Blair slowly restoring court functions

Trials rescheduled for August at the earliest

HOLLIDAYSBURG — Blair County courts will begin restoring some functions Monday while retaining practices aimed at keeping the coronavirus from spreading.

Courthouse offices are moving in that direction, too, county leaders said Tuesday, pending efforts to identify how those offices can be open, while keeping staff and visitors safe.

Starting Friday, the state is easing some pandemic-related restrictions in Blair County, including ones that will permit more businesses to open.

Gov. Tom Wolf’s stay-at-home order also is being lifted, starting Friday, though people will be expected to maintain social distancing from others and avoid gatherings of more than 25.

President Judge Elizabeth Doyle told commissioners Tuesday, during their weekly teleconference meeting, that county courts, which include the magisterial district courts, will begin restoring some functions Monday, but the intention is to move slowly.

Since March 20, courts have restricted operations to essential functions, a move that reduced courtroom hearings and led to more use of video and audio communication to reduce the amount of people at the hearings.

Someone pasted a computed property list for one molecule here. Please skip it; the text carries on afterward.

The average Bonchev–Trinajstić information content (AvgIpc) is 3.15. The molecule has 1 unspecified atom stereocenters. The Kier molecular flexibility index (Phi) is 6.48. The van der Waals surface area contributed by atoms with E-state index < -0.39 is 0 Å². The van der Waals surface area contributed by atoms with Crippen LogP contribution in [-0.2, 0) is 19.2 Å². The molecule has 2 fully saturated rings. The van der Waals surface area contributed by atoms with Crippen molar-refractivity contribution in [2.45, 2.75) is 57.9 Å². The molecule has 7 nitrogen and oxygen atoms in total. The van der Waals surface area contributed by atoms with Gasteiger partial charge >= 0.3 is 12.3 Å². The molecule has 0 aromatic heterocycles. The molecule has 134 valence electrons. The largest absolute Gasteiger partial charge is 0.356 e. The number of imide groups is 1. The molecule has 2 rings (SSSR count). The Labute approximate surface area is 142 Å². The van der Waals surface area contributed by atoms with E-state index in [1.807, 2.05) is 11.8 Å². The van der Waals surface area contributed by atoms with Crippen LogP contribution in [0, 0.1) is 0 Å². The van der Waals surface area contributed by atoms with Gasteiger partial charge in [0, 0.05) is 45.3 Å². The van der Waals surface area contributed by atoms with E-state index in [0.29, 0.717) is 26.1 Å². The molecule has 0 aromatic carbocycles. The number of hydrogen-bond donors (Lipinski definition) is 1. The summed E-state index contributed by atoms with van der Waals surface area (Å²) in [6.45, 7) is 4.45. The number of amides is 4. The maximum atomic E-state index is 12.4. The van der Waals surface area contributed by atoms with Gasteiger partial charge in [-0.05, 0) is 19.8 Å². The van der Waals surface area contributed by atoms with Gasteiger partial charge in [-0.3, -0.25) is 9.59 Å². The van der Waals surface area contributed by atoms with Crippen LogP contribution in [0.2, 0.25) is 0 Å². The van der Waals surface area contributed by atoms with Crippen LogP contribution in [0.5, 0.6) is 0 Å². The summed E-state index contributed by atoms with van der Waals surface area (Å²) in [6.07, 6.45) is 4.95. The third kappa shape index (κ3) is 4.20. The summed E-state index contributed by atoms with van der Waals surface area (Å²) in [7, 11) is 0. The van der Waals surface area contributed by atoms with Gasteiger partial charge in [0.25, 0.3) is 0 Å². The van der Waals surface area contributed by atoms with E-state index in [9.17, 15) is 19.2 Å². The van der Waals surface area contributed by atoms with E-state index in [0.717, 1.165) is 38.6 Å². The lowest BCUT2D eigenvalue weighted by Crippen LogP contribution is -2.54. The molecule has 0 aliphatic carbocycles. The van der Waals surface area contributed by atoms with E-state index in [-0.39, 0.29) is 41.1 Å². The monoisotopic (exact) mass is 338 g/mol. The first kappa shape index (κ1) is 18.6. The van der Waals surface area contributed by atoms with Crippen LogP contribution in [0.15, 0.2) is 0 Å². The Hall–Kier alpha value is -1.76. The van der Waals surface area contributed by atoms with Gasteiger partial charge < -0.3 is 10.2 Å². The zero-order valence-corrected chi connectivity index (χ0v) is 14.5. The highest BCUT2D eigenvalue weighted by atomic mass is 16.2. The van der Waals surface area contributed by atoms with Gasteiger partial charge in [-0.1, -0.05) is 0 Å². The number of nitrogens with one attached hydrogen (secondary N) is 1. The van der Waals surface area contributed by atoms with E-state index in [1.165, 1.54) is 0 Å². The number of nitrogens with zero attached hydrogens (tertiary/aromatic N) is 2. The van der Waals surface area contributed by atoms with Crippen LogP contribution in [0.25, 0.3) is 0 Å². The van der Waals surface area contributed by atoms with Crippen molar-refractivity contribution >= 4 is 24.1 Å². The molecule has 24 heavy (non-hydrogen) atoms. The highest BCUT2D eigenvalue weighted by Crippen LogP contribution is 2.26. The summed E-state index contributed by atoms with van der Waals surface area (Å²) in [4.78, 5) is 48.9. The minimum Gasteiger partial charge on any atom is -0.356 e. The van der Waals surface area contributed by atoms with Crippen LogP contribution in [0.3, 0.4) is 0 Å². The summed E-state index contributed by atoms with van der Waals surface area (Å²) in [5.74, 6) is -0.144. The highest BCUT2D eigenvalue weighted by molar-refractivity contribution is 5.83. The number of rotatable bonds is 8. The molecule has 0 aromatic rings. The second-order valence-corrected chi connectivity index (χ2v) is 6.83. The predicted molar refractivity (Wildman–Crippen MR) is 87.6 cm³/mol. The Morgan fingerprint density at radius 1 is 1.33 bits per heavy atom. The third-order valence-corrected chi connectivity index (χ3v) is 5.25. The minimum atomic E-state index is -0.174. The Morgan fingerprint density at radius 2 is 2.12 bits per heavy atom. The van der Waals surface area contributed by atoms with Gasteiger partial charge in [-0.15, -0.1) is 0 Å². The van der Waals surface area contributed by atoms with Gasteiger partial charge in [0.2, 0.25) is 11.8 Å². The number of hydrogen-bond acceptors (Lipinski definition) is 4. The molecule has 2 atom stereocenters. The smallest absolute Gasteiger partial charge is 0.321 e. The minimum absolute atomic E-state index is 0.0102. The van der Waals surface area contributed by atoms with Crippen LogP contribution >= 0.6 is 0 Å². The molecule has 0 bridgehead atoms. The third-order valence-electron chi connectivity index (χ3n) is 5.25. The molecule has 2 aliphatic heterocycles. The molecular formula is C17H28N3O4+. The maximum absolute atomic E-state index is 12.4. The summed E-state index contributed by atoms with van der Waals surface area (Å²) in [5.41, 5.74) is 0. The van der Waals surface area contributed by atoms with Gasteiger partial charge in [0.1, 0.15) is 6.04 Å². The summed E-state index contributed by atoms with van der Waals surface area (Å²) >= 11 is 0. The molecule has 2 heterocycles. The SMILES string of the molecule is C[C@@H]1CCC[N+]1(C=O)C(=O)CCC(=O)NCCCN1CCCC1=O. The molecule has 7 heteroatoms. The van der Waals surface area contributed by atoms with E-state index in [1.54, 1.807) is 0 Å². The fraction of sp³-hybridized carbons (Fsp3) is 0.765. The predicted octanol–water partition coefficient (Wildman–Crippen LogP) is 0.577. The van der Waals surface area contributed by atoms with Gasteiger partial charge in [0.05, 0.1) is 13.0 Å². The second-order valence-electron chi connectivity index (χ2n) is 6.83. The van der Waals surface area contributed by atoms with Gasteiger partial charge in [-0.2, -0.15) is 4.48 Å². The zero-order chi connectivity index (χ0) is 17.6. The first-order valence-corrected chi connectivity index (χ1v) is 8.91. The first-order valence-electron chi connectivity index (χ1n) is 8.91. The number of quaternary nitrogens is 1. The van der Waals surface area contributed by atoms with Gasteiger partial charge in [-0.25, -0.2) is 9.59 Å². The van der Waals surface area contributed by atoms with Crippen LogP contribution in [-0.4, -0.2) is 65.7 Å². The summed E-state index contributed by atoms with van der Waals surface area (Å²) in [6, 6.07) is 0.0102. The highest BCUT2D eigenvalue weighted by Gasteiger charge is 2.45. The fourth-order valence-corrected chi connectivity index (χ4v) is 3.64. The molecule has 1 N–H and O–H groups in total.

“We will still be conducting the majority of our proceedings remotely and still implementing safety measures of social distancing, mask wearing and extra cleaning,” Doyle said.

One practice that will resume, starting Monday, is allowing in-person payments at the cost and fines and domestic relations offices, as long as social distancing is observed.

Jury selection and jury trials, however, remain on hold. The earliest trials would be scheduled is August, based on a tentative schedule that developed Monday.

Since Gov. Tom Wolf announced last week that Blair County would move out of the phase with the most coronavirus-related restrictions, Commissioner Bruce Erb said he has been asked repeatedly if the courthouse is opening Friday.

Erb said he has been responding, “I doubt it.”

And that answer was confirmed by County Administrator/Chief Clerk Nicole Hemminger, who told commissioners during Tuesday’s meeting: “We won’t be in a position to throw the doors open on Friday.”

Commissioners on Tuesday named Hemminger as the county’s COVID-19 safety officer, making her responsible for coordinating reopening efforts with county offices and departments.

Hemminger presented commissioners with safety recommendations available for businesses to consider before reopening to the public. She proposed following an adapted version outlining precautions and specific tasks if someone tests positive for COVID-19.

“We’ve had multiple negative tests so far,” she said in reference to county employees.

As of Tuesday, the state Department of Health showed Blair County with 30 positive and 1,491 negative results from COVID-19 tests.

Mirror Staff Writer Kay Stephens is at 946-7456.


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